At the end of a live show, after the stage goes black, house lights are dim, and the audience is patiently awaiting the encore, the performer can forgo rules of a concert and abandon the setlist unspokenly owed to fans, making it the perfect time to unleash a cover song.
Whether the band is paying homage to their predecessors, showing appreciation for an artist of another genre, or finding an excuse to sing a favorite track to their hearts’ content, cover songs give us added insight into their musical taste and inspiration. And because it may not happen again, the moment is further cherished by the audience. Sometimes, though, a cover evolves into a tradition for bands’ live shows, and we get to know an alternate version just as well as we know the original.
From pop stars echoing rock ballads, to rock icons rehashing Britney Spears, these are some of the most notable cover songs played during encores to date.
Pearl Jam: Neil Young’s “Rockin in the Free World”
Pearl Jam’s Eddie Vedder befriended Neil Young in the ‘90s, and counts him among his major musical influences. Young featured members of Pearl Jam on his 22nd studio album Mirror Ball (1995), and Pearl Jam also acted as his backing band during their double-bill European tour. In 1992, Pearl Jam covered “Rockin’ in the Free World,” from Young’s 1989 album Freedom, and has been upholding the tradition during live performances ever since.
Watch them cover the track in Milan, Italy, in 2000:
Smashing Pumpkins: Britney Spears’ “Piece of Me”
As part of their comeback tour in 2008, Smashing Pumpkins played an hour-long encore at Festival Hall in Melbourne, Australia. To the chagrin — or more accurately, profound disappointment — of long-time fans, Billy Corgan and his band played a few covers during the encore, in lieu of their beloved hits, including a near-unrecognizable version of Britney Spears’ “Piece of Me,” from her 2007 album Blackout. We admit, it’s not our favorites of hers, but we’re intrigued by Smashing Pumpkins’ song choice. Also the name of her ongoing residency in Las Vegas, Corgan perhaps relates to the song’s commentary on how invasive the media can be. The band continued to include the track as part of their setlist on tour that year. They also played Pink Floyd’s, “Set Controls For The Heart Of The Sun,” and Buffalo Springfield’s “For What it’s Worth” for an encore.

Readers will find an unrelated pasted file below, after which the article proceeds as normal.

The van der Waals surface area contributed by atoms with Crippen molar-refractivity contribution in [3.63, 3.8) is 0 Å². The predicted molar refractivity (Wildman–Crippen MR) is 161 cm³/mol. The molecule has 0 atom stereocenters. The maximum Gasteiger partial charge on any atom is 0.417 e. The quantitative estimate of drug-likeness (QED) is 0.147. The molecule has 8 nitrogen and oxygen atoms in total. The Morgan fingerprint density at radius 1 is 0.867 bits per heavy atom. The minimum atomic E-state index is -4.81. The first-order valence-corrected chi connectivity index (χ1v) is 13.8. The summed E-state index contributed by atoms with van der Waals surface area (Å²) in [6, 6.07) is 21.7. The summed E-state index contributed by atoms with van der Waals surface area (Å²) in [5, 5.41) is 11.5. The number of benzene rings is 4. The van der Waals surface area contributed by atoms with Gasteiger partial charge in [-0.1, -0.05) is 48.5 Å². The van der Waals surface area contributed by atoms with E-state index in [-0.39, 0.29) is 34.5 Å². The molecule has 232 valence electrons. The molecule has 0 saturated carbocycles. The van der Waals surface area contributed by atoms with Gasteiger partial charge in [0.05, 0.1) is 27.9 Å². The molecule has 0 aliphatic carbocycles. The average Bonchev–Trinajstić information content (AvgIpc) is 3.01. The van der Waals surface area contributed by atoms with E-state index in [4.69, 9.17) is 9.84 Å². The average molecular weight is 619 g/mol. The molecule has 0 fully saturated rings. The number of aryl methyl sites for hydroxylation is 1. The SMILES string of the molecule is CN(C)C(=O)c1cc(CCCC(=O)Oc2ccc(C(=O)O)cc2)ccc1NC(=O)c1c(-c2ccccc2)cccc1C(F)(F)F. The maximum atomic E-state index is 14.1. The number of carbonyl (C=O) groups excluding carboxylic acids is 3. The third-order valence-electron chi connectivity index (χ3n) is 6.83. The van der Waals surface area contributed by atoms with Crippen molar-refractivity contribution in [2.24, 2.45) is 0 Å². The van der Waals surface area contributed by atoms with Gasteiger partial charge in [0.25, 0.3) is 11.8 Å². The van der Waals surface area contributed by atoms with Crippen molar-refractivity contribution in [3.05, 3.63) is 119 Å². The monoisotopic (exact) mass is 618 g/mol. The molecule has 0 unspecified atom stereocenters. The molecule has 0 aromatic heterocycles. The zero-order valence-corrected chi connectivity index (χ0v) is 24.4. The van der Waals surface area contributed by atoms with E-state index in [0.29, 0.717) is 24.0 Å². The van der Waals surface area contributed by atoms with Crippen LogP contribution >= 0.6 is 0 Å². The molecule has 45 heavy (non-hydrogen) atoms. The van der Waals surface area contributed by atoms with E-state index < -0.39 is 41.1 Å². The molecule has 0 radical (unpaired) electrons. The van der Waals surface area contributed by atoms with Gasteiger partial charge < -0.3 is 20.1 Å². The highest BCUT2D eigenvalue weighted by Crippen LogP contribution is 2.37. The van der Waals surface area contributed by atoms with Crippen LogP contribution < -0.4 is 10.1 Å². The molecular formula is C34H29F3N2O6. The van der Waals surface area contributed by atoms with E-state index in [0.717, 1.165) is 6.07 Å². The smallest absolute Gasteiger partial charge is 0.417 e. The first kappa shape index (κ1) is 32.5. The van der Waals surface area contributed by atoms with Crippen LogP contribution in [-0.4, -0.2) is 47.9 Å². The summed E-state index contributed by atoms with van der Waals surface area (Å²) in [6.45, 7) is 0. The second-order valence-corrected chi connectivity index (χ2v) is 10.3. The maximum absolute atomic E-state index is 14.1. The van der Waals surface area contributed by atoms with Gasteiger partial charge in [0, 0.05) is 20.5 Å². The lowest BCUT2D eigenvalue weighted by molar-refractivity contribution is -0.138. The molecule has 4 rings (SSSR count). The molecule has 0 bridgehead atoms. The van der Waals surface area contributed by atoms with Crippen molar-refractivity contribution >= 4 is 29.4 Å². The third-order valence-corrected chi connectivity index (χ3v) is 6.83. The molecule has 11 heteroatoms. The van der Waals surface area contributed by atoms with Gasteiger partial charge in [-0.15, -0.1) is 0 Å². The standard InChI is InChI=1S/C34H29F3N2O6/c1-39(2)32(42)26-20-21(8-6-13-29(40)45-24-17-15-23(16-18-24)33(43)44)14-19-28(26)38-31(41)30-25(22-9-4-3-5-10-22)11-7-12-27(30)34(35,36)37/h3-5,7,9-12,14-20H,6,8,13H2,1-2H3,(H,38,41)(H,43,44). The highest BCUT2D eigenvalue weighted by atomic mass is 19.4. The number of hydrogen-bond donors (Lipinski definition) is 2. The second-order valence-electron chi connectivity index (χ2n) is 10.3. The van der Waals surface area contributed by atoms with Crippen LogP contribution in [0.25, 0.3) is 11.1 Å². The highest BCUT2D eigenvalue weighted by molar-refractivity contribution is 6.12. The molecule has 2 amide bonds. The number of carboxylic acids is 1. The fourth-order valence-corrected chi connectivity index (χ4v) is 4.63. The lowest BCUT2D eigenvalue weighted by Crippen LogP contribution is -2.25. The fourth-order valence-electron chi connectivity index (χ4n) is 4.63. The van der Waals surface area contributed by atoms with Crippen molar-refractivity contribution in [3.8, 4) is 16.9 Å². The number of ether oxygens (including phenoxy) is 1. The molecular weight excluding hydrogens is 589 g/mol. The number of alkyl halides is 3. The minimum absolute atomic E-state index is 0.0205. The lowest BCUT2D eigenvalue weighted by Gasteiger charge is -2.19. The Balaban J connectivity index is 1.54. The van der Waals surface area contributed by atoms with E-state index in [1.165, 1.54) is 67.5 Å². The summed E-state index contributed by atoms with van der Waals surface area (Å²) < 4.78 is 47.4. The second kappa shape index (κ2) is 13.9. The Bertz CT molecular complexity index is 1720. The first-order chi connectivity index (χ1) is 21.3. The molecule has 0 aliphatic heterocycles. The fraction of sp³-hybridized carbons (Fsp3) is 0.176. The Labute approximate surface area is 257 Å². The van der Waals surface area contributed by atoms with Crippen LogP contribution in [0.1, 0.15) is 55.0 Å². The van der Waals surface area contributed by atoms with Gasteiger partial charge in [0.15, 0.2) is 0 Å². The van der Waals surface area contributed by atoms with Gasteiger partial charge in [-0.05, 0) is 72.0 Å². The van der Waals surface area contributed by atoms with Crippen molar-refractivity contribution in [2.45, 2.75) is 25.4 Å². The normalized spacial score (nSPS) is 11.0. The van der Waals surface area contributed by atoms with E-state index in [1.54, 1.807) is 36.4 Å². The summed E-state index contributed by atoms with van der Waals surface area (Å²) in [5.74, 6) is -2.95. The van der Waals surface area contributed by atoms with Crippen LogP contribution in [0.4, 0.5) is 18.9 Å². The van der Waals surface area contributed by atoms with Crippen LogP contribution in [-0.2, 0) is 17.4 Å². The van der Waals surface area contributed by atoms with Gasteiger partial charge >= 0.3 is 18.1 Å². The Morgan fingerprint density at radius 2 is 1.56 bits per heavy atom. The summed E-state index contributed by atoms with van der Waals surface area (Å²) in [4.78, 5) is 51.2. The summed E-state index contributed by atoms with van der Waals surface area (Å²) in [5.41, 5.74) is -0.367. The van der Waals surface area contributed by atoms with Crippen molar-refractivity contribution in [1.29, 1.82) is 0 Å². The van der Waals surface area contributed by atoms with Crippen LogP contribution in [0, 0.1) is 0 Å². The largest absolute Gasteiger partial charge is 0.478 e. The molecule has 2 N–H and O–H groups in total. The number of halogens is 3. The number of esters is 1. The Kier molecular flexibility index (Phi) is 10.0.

See footage from their 2008 performance in Costa Rica:
James Blake: Joni Mitchell’s “A Case of You”
Breakout London-based producer James Blake is now revered for his songwriting, and has worked with countless notable talent, including Wu-Tang Clan’s RZA and Brian Eno for his album Overgrown which earned a Mercury Prize, and the Ivor Novello Award for Best Contemporary Song for the track “Retrograde.” Blake even has writing credits on Beyoncé’s much talked-about visual album Lemonade which came out this year. But in 2011, he was just making his way to the states for his live US debut. His first-ever performance in America was at the Music Hall of Williamsburg in New York, where he played Joni Mitchell’s “A Case of You” during the encore. The song also appears on his six-track EP Enough Thunder for which he collaborated with Bon Iver.
Here, Blake performs the song live in Seoul, Korea:
✝✝✝ (Crosses): Q Lazzarus’ “Goodbye Horses”
As far as one-hit wonders go, Q Lazzarus’ “Goodbye Horses” is one of the most intriguing. Escaping the familiar trap of other memorable hits from the 1980s, like Right Said Fred’s “I’m Too Sexy,” Haircut 100’s “Love Plus One,” or even Eddie Murphy’s “Party All the Time,” “Goodbye Horses” is able to transcend the time period it came from. Q Lazzarus, born Quiana Diana Lazzarus, had a short but fascinating rags-to-riches story, in which she escaped an abusive marriage, became a taxi driver in New York City, and went to Hollywood after she met director Jonathan Demme. Demme was a passenger in her cab, and driving through a blizzard she played her song, “Goodbye Horses,” which captivated him. Written by William Garvey, “Goodbye Horses” is best known for being featured in Demme’s film Silence of the Lambs as the song Buffalo Bill dances to. Aside from metal band Crosses, (the side project of Deftones’ frontman Chino Moreno) who covered the song during their encore at the Roxy in LA in 2014, it’s also been covered by Bloc Party’s Kele Okereke, Wild Beasts’ Hayden Thorpe and Jon Hopkins, and others. Thorpe told Pop Matters “the track itself is really alluring, very enigmatic and quite unusual in subject and approach.”
See Chino Moreno perform “Goodbye Horses” with his band Crosses in 2014 in Los Angeles:
Dinosaur Jr.: The Cure’s “Just Like Heaven”
Dinosaur Jr.’s version of “Just Like Heaven” is one cover we admit we like just much as the original. An undeniable fan favorite from their third studio album, 1987’s You’re Living All Over Me, the song has become part of the band’s live repertoire, often employed during the encore. The late ‘80s/early ‘90s grunge rock exemplars put an ever-satisfying lo-fi spin on the bright, new wave track, with J. Mascis’s signature slop-punk vocals and a much grittier opening lick. The song was originally recorded for a compilation project, which the band pulled out of once they realized how much they loved the final result, and decided to keep it for their own record.
Here’s a clip of the song from their 2007 tour documentary: “Live in the Middle East”